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GPC3 mutations in seven patients with SimpsonтАУGolabiтАУBehmel syndrome.

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ß 2007 Wiley-Liss, Inc.
American Journal of Medical Genetics Part A 143A:1703 – 1707 (2007)
GPC3 Mutations in Seven Patients With
Simpson–Golabi–Behmel Syndrome
Satoru Sakazume,1,6,7* Nobuhiko Okamoto,2 Toshiyuki Yamamoto,3,4 Kenji Kurosawa,4
Hironao Numabe,5 Yuko Ohashi,1 Yuko Kako,1 Toshiro Nagai,6,8 and Hirohumi Ohashi1
1
Division of Medical Genetics, Saitama Children’s Medical Center, Saitama, Japan
Department of Planning and Research, Osaka Medical Center and Research Institute for Maternal and Patient Health,
Osaka, Japan
3
International Research and Educational Institute for Integrated Medical Sciences, Tokyo Women’s Medical University,
Tokyo, Japan
4
Division of Medical Genetics, Kanagawa Children’s Medical Center, Yokohama, Japan
5
Department of Medical Genetics, Kyoto University Hospital, Kyoto, Japan
6
Department of Pediatrics, Koshigaya Hospital, Dokkyo University School of Medicine, Koshigaya, Japan
7
Division of Medical Genetics, Gunma Children’s Medical Center, Shibukawa, Gunma, Japan
8
Solution Oriented Research for Science and Technology (SORST), Japan Science and Technology (JST), Kawaguchi, Japan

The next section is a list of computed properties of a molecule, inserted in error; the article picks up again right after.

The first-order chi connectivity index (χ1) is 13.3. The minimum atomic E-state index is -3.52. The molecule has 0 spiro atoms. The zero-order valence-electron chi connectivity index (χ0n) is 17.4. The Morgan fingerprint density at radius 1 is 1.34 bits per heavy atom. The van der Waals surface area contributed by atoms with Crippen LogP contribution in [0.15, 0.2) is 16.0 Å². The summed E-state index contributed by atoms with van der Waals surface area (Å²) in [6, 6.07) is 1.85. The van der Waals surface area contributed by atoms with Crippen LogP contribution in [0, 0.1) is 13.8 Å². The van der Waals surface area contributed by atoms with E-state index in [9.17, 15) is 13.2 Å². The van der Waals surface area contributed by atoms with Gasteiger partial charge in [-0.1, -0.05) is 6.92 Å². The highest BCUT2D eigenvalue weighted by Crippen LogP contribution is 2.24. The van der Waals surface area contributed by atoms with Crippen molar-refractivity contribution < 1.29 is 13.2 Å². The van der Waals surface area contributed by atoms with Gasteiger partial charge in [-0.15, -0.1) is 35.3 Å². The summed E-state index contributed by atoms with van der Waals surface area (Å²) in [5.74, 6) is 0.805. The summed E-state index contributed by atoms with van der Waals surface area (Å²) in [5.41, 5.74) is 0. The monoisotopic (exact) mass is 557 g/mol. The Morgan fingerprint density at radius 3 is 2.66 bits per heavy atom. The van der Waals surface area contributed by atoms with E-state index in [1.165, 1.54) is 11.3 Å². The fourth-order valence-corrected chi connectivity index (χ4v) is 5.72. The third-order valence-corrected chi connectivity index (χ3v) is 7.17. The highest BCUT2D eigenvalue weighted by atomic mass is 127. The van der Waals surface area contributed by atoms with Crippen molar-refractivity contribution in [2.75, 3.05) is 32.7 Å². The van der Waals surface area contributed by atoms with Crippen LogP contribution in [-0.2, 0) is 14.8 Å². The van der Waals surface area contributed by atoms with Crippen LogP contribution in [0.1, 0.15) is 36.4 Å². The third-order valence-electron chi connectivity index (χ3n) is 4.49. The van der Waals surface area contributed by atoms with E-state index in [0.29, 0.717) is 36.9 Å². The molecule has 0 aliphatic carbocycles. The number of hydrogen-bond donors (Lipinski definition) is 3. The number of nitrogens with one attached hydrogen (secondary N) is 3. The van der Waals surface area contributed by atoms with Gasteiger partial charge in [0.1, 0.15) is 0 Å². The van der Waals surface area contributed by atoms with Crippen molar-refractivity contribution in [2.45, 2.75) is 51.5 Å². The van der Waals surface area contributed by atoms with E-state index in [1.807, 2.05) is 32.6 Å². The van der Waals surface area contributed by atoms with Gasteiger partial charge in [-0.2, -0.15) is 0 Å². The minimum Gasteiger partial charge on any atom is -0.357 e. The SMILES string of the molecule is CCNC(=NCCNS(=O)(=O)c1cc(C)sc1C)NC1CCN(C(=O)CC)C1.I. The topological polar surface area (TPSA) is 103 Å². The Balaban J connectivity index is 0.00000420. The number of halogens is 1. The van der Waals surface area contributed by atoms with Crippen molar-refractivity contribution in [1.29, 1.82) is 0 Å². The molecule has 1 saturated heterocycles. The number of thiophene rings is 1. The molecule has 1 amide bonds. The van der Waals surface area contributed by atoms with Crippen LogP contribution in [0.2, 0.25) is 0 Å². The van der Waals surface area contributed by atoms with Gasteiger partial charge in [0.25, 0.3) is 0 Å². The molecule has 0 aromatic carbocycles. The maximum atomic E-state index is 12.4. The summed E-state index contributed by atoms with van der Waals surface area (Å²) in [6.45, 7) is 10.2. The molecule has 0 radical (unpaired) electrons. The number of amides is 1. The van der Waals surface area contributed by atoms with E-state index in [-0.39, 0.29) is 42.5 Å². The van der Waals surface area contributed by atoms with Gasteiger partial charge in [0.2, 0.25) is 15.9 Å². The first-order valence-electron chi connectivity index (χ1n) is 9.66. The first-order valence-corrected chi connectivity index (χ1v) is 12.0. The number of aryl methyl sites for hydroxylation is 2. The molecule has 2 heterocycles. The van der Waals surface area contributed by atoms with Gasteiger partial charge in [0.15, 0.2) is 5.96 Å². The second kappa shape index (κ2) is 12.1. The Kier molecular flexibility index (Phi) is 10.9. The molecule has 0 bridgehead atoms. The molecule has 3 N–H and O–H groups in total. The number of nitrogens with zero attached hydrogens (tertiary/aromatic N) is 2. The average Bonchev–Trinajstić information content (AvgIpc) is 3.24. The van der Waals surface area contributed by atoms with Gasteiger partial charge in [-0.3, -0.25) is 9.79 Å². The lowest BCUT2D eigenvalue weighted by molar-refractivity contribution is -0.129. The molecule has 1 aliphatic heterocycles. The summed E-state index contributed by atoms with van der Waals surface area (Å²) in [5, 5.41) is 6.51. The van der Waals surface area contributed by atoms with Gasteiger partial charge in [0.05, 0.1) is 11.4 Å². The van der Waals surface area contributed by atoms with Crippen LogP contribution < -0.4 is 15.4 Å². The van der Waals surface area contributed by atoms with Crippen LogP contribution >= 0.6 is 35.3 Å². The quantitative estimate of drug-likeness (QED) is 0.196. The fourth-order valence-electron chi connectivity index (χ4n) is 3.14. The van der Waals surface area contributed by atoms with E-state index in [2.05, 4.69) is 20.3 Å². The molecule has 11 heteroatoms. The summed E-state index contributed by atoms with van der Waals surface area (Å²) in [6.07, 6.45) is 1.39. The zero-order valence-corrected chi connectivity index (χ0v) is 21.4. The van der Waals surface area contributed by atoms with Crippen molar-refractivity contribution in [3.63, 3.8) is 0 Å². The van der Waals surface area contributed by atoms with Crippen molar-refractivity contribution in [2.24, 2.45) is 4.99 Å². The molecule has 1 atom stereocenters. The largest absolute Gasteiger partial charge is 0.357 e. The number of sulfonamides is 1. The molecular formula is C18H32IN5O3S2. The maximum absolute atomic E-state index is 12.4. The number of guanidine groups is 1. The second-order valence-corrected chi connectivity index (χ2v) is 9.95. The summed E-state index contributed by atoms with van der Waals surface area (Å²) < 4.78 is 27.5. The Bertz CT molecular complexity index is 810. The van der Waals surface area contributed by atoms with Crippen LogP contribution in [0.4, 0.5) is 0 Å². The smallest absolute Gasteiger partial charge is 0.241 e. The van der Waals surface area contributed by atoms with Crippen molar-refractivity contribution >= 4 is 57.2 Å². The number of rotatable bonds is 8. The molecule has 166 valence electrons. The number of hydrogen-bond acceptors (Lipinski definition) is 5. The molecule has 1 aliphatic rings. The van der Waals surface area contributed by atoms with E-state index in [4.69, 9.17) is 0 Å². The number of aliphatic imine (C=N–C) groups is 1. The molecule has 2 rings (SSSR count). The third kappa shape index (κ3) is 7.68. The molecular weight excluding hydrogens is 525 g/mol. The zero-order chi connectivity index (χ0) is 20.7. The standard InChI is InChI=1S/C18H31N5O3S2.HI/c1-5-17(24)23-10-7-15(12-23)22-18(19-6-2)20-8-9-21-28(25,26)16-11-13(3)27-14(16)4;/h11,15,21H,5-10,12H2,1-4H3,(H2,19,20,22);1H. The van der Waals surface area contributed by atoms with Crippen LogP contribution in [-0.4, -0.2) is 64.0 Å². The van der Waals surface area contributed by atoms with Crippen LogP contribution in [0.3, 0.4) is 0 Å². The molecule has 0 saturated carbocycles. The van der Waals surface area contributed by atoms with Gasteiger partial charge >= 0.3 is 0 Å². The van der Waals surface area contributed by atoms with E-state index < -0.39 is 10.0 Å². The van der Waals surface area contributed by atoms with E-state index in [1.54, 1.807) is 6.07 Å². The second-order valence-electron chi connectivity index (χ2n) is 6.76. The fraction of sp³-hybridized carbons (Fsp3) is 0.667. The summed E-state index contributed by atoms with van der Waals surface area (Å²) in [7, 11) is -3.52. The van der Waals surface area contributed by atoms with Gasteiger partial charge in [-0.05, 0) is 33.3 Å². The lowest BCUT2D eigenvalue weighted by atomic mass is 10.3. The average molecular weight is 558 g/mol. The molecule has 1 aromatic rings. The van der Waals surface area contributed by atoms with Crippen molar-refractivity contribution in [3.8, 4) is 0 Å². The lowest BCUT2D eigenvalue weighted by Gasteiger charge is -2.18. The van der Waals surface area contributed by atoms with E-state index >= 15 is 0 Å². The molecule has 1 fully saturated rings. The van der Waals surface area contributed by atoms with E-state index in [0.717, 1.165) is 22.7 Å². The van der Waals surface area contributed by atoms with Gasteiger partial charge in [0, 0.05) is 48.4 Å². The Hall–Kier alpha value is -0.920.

2
Received 13 September 2006; Accepted 19 March 2007
We analyzed mutations of the GPC3gene in seven males with
typical manifestations of Simpson–Golabi–Behmel syndrome (SGBS). Genomic DNA was PCR amplified for its all
eight exons and exon–intron boundaries using designed set
of primers, and PCR products were directly sequenced. All
eight males studied had mutations: One patient had a large
deletion spanning introns 6 and 7, four each had a C ! T
base substitution resulting in a stop codon formation in
exons 2, 3, and 4, one had a single-base insertion in exon 2,
and the other had a six-base deletion and a three-base
insertion in exon 3; all resulting in loss-of-function of the
glypican-3 protein. These results, together with previous